Referring now to
As a result, the phosphorus implant creates a shallow doped n− type contact region 213 which is more heavily n− doped than region 212 to provide good ohmic contact with a metal conductor 215 formed in opening 257 as in the first embodiment. Thus, shallow contact region 213 (i.e., a second impurity concentration region) is more heavily n− doped than region 212 (i.e., a first impurity concentration region), but is not as heavily-doped as n+ source and drain region 205, for example, of the reset transistor 250 (i.e., a third impurity concentration region) or source follower transistor 240, or other transistors associated with the pixel.
As in the other embodiments, region 213 has a n− doping concentration within the range of about 4×1012/cm2 to about 1×1014/cm2 and is implanted with an implant energy from about 1 KeV to about 80 KeV, and preferably with an implant energy from about 4 KeV to about 50 KeV. After the processing to produce the floating diffusion region 210 illustrated in
However, in a preferred method of the 3T embodiment, the invention provides a similar floating diffusion region 210 with a n− type implantation dose within the range from about 1×1012/cm2 to about 2×1014/cm2 such that the charge collection region 235 of the photodiode 230 is connected with the lightly-doped region 212. as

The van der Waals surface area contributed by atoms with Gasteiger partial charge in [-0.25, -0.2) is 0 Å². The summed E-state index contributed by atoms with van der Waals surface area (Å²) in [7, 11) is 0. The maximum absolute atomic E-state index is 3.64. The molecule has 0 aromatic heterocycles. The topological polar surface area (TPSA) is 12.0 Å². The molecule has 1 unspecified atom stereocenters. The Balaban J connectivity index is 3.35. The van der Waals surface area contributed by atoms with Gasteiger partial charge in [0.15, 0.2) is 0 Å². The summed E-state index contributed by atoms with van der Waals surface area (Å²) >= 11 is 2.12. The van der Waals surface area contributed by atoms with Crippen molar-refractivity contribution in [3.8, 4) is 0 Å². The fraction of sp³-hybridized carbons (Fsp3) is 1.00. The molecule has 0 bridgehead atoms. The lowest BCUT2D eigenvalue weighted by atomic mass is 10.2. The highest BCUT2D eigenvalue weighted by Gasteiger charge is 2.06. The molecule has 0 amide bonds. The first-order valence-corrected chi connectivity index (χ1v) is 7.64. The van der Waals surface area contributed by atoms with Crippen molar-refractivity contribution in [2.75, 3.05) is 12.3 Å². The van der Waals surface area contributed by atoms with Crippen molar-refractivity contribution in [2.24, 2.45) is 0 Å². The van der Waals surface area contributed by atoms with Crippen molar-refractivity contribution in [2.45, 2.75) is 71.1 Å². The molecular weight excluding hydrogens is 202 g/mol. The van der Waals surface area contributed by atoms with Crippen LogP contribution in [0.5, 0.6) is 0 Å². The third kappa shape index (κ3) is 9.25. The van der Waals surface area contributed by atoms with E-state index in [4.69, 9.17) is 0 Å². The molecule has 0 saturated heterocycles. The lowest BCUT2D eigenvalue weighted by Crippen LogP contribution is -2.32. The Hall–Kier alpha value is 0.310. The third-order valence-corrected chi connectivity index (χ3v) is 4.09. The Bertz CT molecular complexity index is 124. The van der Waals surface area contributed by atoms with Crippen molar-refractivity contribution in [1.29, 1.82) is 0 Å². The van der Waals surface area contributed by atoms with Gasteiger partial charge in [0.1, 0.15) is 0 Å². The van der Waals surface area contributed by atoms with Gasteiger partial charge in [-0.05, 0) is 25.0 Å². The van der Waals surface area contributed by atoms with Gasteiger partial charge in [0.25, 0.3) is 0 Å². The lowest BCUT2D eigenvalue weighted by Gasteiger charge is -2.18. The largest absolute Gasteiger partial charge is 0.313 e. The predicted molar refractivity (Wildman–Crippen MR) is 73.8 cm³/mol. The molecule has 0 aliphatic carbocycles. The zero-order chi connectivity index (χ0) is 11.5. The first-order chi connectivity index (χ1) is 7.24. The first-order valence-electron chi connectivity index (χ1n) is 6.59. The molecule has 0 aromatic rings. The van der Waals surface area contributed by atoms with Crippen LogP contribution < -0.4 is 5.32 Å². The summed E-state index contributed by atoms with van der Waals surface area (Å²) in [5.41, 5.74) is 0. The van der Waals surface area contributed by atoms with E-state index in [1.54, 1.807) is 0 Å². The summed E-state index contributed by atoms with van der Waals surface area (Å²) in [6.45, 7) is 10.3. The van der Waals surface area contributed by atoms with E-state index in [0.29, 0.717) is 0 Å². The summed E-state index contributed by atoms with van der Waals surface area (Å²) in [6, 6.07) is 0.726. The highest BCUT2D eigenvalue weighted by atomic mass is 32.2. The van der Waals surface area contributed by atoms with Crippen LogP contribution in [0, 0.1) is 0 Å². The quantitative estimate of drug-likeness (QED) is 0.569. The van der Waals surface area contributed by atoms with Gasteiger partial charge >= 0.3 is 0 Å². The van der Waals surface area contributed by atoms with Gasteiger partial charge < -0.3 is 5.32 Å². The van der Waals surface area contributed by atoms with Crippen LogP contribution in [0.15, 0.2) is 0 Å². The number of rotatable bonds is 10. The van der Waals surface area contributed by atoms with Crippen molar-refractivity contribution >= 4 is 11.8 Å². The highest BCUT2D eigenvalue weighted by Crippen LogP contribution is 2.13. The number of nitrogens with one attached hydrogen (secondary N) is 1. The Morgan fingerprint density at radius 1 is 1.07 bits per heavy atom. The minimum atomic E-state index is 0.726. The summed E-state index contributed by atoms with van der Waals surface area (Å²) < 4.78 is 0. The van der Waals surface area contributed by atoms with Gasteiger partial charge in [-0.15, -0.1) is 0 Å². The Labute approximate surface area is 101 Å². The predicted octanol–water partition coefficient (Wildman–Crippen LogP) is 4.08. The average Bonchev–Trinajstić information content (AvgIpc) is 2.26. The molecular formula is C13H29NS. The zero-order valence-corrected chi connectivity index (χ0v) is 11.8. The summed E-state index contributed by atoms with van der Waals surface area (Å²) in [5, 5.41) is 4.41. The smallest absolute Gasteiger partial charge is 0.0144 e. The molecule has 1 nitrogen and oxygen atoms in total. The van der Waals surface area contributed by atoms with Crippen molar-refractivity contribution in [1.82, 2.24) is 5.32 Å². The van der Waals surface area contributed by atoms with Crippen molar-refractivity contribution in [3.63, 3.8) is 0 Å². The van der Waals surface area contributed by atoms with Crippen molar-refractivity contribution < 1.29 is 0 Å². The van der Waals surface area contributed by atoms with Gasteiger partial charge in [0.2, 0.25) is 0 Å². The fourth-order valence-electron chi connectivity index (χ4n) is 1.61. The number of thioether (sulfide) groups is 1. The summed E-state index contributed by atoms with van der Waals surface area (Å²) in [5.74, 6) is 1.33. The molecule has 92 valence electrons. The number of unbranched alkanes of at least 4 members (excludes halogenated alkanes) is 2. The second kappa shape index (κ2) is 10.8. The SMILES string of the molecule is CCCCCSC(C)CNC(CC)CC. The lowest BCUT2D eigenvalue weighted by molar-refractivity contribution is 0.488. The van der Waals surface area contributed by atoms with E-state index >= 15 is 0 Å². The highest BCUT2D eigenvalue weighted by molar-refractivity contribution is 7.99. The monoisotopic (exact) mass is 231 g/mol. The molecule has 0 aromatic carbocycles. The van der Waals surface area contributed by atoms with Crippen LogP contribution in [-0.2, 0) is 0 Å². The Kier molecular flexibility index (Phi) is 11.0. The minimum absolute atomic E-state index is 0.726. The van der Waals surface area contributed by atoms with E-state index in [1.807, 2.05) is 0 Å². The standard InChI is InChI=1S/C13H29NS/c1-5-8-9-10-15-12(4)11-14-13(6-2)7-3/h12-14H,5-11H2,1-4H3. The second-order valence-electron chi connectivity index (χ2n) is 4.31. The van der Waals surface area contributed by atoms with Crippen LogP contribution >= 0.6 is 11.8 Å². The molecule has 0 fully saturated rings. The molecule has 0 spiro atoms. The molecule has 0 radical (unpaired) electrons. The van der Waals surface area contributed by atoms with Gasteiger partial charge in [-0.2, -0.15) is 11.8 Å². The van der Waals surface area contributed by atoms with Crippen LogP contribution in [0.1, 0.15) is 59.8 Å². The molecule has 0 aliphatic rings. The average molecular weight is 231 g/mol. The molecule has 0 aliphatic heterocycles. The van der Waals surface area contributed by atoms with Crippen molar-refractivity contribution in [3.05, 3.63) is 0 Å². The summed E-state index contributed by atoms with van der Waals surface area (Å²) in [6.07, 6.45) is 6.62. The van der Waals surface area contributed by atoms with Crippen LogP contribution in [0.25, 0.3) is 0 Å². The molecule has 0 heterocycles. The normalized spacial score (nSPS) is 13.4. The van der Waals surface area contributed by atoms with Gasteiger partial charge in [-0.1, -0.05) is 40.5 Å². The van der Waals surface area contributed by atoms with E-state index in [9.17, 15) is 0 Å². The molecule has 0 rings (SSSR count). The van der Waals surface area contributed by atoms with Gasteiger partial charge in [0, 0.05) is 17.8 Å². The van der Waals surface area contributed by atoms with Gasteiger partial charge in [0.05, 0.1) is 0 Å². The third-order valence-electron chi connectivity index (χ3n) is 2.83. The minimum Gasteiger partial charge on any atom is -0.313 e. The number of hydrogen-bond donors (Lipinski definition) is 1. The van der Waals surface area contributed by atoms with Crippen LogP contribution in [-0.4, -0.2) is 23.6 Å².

Here, the upper portion 213 of the floating diffusion region 210 is not subsequently doped after forming floating diffusion region 210. In this embodiment, only after contact opening 257 is formed using techniques as provided above, is the upper portion 213 of the floating diffusion region 210 further doped to a slightly higher n− doping concentration using a dose within the range from about 4×1012/cm2 to about 1×1014/cm2 and is implanted with an implant energy from about 1 KeV to about 80 KeV, and preferably with an implant energy from about 4 KeV to about 50 KeV. In this embodiment, the second impurity concentration is added to the first impurity concentration region 212, after forming contact 257, to form a more heavily-doped upper portion 213 of floating diffusion region 210. After the doping of floating diffusion region 210 is completed, metal conductor 215 is then formed within contact opening 257.
A typical processor based system which includes a CMOS imager device 542 having a pixel array in which the pixels are constructed according to the present invention is illustrated generally at 500 in
A processor based system, such as a computer system, for example generally comprises a central processing unit (CPU) 544, for example, a microprocessor, that communicates with an input/output (I/O) device 546 over a bus 552. The CMOS imager device 542 also communicates with the system over bus 552 or other communication link. The computer system 500 also includes random access memory (RAM) 548, and, in the case of a computer system may include peripheral devices such as a floppy disk drive 554 and a compact disk (CD) ROM drive 556 which also communicate with CPU 544 over the bus 552. It may also be desirable to integrate the processor 554, CMOS imager device 542 and memory 548 on a single IC chip.
The invention has been described with reference to pixels employing n− channel transistors. However, it should be understood that the invention is not so limited and may be employed in pixels have p− channel devices formed within an n− type substrate.